want to come clean about something - I spend more time than I would like worrying about what other people think. How I look, how I come off in conversation, how my voice sounds on a given day. When I wear my kipah in public, I wonder what people think about that, too. What’s funny is that when I receive information (positive or negative) about how others do perceive me, I tend to only “hear” the part that confirms my own sense of self.  If I am feeling low about myself, I am more likely to take criticism as fact, or I might even imagine that others are observing me critically.. On a rough day, this can turn into a problematic feedback loop.  

I feel reasonably safe admitting this because my guess is that I am not alone.  I think that it is easy for many of us to spend a lot of our mental and emotional energy trying to figure out what others think, and we also tend to filter our understanding of how others see us through the lens of our existing self-image.

The good news is that our tradition is very clear about the fact that this is an error, and we are warned against letting this kind of cycle run away with us. One of the most colorful warnings comes from this week’s parashah.  
Our Torah portion deals with a secret spy mission into the Land of Israel - the spies are sent to determine whether the Land is as bountiful as God had promised, and they are also told to report on the military defenses of the people who already live there. When the spies return from their mission, all except two of them declare that the cause is hopeless. They report “There we saw the Nephilim, the sons of Anak, who come from the giants; and we were in our own sight as grasshoppers, and so we were in their sight” (Numbers 13:33). This assessment of the situation leads the people, as a whole, to rebel against God and Moses, asking (once again) to return to slavery in Egypt rather than die by the sword. God declares the People unready to enter the Land, and they must wait another 40 years before making the attempt again.

While the 40 years of wandering is certainly framed as a punishment in the Torah, I also like to think that God (like any good educator) is also offering a teaching
through the form of the consequence imposed. When the People of Israel are stuck in a feedback loop of self-judgment and despair, God forces them to stop, step back, and take more time before acting. This is, in fact, good advice for all of us who may find ourselves in this situation from time to time. As we spend this Shabbat in Parashat Sh’lach Lecha, I want to offer the practice of Shabbat rest as an opportunity to stop, recalibrate, and get grounded in a sense of real self worth - the self-worth that comes from honoring our common humanity, and not from how we look, what we achieve, or how we think others might judge us.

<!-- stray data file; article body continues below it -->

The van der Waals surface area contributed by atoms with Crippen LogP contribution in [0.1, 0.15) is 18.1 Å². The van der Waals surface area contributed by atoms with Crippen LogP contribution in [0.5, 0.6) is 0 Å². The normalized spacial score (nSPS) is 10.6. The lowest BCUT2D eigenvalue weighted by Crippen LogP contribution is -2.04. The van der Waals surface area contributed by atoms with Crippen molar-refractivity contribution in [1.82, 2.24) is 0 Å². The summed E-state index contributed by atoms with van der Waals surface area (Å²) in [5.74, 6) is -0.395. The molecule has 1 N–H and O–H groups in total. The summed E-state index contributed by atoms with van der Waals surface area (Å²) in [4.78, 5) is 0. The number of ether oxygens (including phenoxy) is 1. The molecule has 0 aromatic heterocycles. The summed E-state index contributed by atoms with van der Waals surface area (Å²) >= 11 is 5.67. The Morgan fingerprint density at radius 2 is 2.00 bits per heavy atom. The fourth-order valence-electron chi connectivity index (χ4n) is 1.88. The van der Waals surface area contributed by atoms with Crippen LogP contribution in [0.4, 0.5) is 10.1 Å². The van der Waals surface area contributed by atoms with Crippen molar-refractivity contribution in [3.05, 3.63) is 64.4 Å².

Photos in this blog post:
1. CC image courtesy of Margareta Gaik on Wikimedia Commons
2. CC image courtesy of Deepugn on Wikimedia Commons
3. CC image courtesy of Bidgee on Wikimedia Commons

Friday, June 2, 2017

Naso/Shavuot: All in this Together...

I've been thinking a lot about communal responsibility lately. I find myself focusing on the idea that everyone has to do his/her part; everyone has to contribute to
make things - ALL things - work. It's true on a local level, and it's certainly essential on a global scale. Our Torah portion this week, Naso, spends a fair amount of time stressing this point. In fact, the longest chapter in the entire Torah, Numbers, chapter 7, is entirely dedicated to emphasizing precisely this concept. Also, Ohev hosted an incredible program a few days ago, which demonstrated our own commitment to communal responsibility and the importance of building a shared future, where we all take care of one another. Maybe THAT'S why this notion has been so central for me this week...

Naso informs us that Moses finished building the Tabernacle, the Mishkan, which was the portable worship and sacrifice space that the Israelites brought with them
throughout the Exodus. Once it's been dedicated, all the tribes bring sacrifices to the Tabernacle. And the Torah lists, in perhaps painful detail, EVERY item brought by EACH tribe; something that is especially surprising because they mainly bring the same "stuff." And yet, the Torah wants to be explicitly and unequivocally clear that EVERYONE contributed. They were all invested in this shared enterprise, and they had an agreement - like an accord - that bound them all together. It takes 89 verses to fully elucidate this ritual, making chapter 7 fully TWENTY verses longer than any other chapter in the Torah! The point is made really clear: We all need to do our part, and we all need to make sacrifices (sometimes literally!) to our shared, common goals.

On Tuesday night, Ohev hosted a program for the holiday of Shavuot. But this year was unlike any Shavuot event we've done before, and without question different from any Shavuot I've ever experienced.
You see, this year, Shavuot coincides with the Muslim month of Ramadan. AND it's the week of Pentecost for Christians. So we brought together a panel with representatives from the Buddhist, Christian, and Muslim communities, to dialogue with me about the concept of Revelation in each of our faiths. Over 110 people came, which made the evening all the more impactful for everyone present. After our panel discussion, people broke into small, diverse groups to continue the conversation. The Muslim group then broke their fast of Ramadan, chanted for us their Call to Prayer (which was amazing), and then held their own prayer service in a room in our building. When was the last time you heard of a Muslim group praying in a synagogue??! And finally, we shared a meal (complete with blintzes and cheesecake for Shavuot!) together. It was a night few of us will ever forget.